The width of the bid-offer spread reflects the breadth and depth of market trading as
well as the currency's underlying volatility. Currencies such as the US dollar, the euro,
and Japanese yen, which are traded globally in substantial volumes both in the spot and
forward markets, will tend to have comparatively narrower bid-offer spreads than less
well traded or more regional currencies. The underlying riskness of holding the currency
is also critical. Holders of a volatile currency have to be compensated for accepting the
risk of an asset whose value is potentially unpredictable and unstable. In general the bid
offer spread depends on:

The depth of trading and volume of trade

Riskness of holding the currency

Holding and administrative costs

1.10

Appreciation and Depreciation of a Currency

The values of currencies never become constant. Currencies tend to fluctuate in value.
That is a value of a currency may decrease or increase relative to the value of another
currency. The increase in value of a currency is called appreciation and the decrease in
value of a currency is called depreciation.

1.10.1 Currency Appreciation


A currency appreciates relative to another when its value rises in terms of the other. The
dollar appreciates with respect to the Tanzania shilling if the TZS/US$ exchange rate
rises.

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For instance, if in April, 2005 the value of a dollar against Tanzania shilling was
TZS1000/US$ and in May, 2005, the value of the same currency becomes Tsh1070/$.
Then it can be said the value of US$ has increased (appreciated) relative to TZS.

1.10.2 Currency Depreciation


A currency depreciates with respect to another when its value falls in terms of the other.
The dollar depreciates with respect to the Tanzania shilling if the TZS/US$ exchange rate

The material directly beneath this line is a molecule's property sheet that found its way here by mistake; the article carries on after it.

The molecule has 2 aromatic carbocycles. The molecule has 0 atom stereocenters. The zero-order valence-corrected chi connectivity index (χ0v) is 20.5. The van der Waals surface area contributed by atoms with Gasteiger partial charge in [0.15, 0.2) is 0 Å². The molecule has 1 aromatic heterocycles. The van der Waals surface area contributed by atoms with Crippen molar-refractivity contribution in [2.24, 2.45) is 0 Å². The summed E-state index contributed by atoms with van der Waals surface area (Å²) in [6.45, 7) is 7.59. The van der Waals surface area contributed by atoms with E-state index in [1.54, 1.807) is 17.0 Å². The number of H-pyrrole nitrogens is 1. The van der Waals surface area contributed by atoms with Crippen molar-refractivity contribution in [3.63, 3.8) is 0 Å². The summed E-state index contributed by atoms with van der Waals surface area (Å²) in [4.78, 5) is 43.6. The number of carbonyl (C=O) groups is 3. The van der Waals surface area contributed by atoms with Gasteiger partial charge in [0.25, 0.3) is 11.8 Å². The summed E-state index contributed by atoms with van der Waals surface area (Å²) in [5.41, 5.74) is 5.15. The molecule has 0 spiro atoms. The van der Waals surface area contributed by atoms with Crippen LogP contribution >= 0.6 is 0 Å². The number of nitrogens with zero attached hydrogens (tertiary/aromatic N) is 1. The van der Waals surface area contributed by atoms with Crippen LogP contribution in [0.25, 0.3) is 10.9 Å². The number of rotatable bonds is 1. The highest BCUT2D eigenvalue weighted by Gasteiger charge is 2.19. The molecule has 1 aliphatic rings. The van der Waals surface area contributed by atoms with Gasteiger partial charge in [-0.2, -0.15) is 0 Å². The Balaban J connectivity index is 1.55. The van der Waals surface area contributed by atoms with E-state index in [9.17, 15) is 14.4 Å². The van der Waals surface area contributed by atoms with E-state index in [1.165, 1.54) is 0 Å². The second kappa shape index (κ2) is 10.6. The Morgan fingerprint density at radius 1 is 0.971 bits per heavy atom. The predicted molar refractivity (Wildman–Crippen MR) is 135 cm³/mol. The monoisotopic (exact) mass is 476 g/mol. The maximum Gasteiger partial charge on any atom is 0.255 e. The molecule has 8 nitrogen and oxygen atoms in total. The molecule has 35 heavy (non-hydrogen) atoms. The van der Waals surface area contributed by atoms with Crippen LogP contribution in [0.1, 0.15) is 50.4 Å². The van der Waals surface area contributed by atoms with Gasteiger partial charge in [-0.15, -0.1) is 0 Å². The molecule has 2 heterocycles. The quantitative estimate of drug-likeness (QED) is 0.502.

falls. Referring to the case above, the value of Tanzania shilling has depreciated in May.
This is because with one unit of US dollar you can get more of Tanzanian shillings
compared to the previous.
Generally it can be noted that when the TZS/US$ rate rises, then its reciprocal, the
US$/TZS rate falls. Since the US$/TZS rate represents the value of Tanzania shilling in
terms of dollars, this means that when the dollar appreciates with respect to the Tanzania
shilling, the Tanzania shilling must depreciate with respect to the dollar.

1.11

Currency Change

As seen above, the volatile behaviour of currency values lead to their appreciation and
depreciation against a target currency. The percentage change in the value of a currency
over some period of time is called the rate of change (i.e. appreciation or depreciation).

1.11.1 Periodic Rate of Change


The rate of Change which looks at how the currency has been changing over time is
called periodic rate of change and is determined by the following formula.
Rate of Change (%) =

Prevailing rate Previous rate


100
Pr evious rate

Illustration 1:
The price of $ at the beginning of May 1996 was (Yen) 105. At the end of April, 1998
the value of $ become 116. Determine the periodic rate of change and state of $
currency has appreciated or depreciated.

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Solution:
Using the above formula we have:
Rate of Change (%) =

Prevailing rate Previous rate


100
Pr evious rate

116 105
100 = 10.5%
105

The calculation above represents the rate of change of the $ in terms of Yen. Since the
percentage change is positive, it means that the dollar has appreciated by 10.5% relative
to the Yen during the past years.

Illustration 2:
At the beginning of Jan 1997 the value of $ was 0.59 and at the beginning of Jan 1996,
the value of $ was 0.65. Determine the rate of change of $ and state whether the $ has